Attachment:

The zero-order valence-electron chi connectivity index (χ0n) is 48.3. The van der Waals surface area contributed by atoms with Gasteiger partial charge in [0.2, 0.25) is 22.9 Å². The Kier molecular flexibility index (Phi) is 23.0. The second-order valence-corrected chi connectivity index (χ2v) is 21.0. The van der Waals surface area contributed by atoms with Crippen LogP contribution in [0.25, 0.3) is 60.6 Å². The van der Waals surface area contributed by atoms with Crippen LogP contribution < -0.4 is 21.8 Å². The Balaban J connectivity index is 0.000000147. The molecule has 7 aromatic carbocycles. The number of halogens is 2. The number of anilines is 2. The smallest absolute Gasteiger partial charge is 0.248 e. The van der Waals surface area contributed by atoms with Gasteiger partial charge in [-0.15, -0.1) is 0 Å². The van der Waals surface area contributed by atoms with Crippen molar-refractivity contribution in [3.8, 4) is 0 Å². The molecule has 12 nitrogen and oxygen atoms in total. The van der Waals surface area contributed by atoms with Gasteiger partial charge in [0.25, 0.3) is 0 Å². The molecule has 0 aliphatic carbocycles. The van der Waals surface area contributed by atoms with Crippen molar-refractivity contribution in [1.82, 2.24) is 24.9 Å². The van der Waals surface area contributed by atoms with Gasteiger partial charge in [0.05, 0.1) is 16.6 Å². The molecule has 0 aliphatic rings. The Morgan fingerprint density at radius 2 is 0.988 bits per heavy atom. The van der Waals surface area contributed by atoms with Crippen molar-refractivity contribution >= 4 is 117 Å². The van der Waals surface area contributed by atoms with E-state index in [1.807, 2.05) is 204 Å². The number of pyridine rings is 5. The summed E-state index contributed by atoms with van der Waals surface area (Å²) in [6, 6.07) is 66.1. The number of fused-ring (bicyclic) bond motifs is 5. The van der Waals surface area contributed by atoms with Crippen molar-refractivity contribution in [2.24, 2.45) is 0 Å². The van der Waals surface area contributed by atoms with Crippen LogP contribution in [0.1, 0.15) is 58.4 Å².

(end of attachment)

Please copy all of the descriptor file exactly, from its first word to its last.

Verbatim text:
The zero-order valence-electron chi connectivity index (χ0n) is 48.3. The van der Waals surface area contributed by atoms with Gasteiger partial charge in [0.2, 0.25) is 22.9 Å². The Kier molecular flexibility index (Phi) is 23.0. The second-order valence-corrected chi connectivity index (χ2v) is 21.0. The van der Waals surface area contributed by atoms with Crippen LogP contribution in [0.25, 0.3) is 60.6 Å². The van der Waals surface area contributed by atoms with Crippen LogP contribution < -0.4 is 21.8 Å². The Balaban J connectivity index is 0.000000147. The molecule has 7 aromatic carbocycles. The number of halogens is 2. The number of anilines is 2. The smallest absolute Gasteiger partial charge is 0.248 e. The van der Waals surface area contributed by atoms with Gasteiger partial charge in [-0.15, -0.1) is 0 Å². The van der Waals surface area contributed by atoms with Crippen molar-refractivity contribution in [3.8, 4) is 0 Å². The molecule has 12 nitrogen and oxygen atoms in total. The van der Waals surface area contributed by atoms with Gasteiger partial charge in [0.25, 0.3) is 0 Å². The molecule has 0 aliphatic carbocycles. The van der Waals surface area contributed by atoms with Crippen molar-refractivity contribution in [1.82, 2.24) is 24.9 Å². The van der Waals surface area contributed by atoms with Gasteiger partial charge in [0.05, 0.1) is 16.6 Å². The molecule has 0 aliphatic rings. The Morgan fingerprint density at radius 2 is 0.988 bits per heavy atom. The van der Waals surface area contributed by atoms with Crippen molar-refractivity contribution >= 4 is 117 Å². The van der Waals surface area contributed by atoms with E-state index in [1.807, 2.05) is 204 Å². The number of pyridine rings is 5. The summed E-state index contributed by atoms with van der Waals surface area (Å²) in [6, 6.07) is 66.1. The number of fused-ring (bicyclic) bond motifs is 5. The van der Waals surface area contributed by atoms with Crippen molar-refractivity contribution in [2.24, 2.45) is 0 Å². The van der Waals surface area contributed by atoms with Crippen LogP contribution in [0.1, 0.15) is 58.4 Å².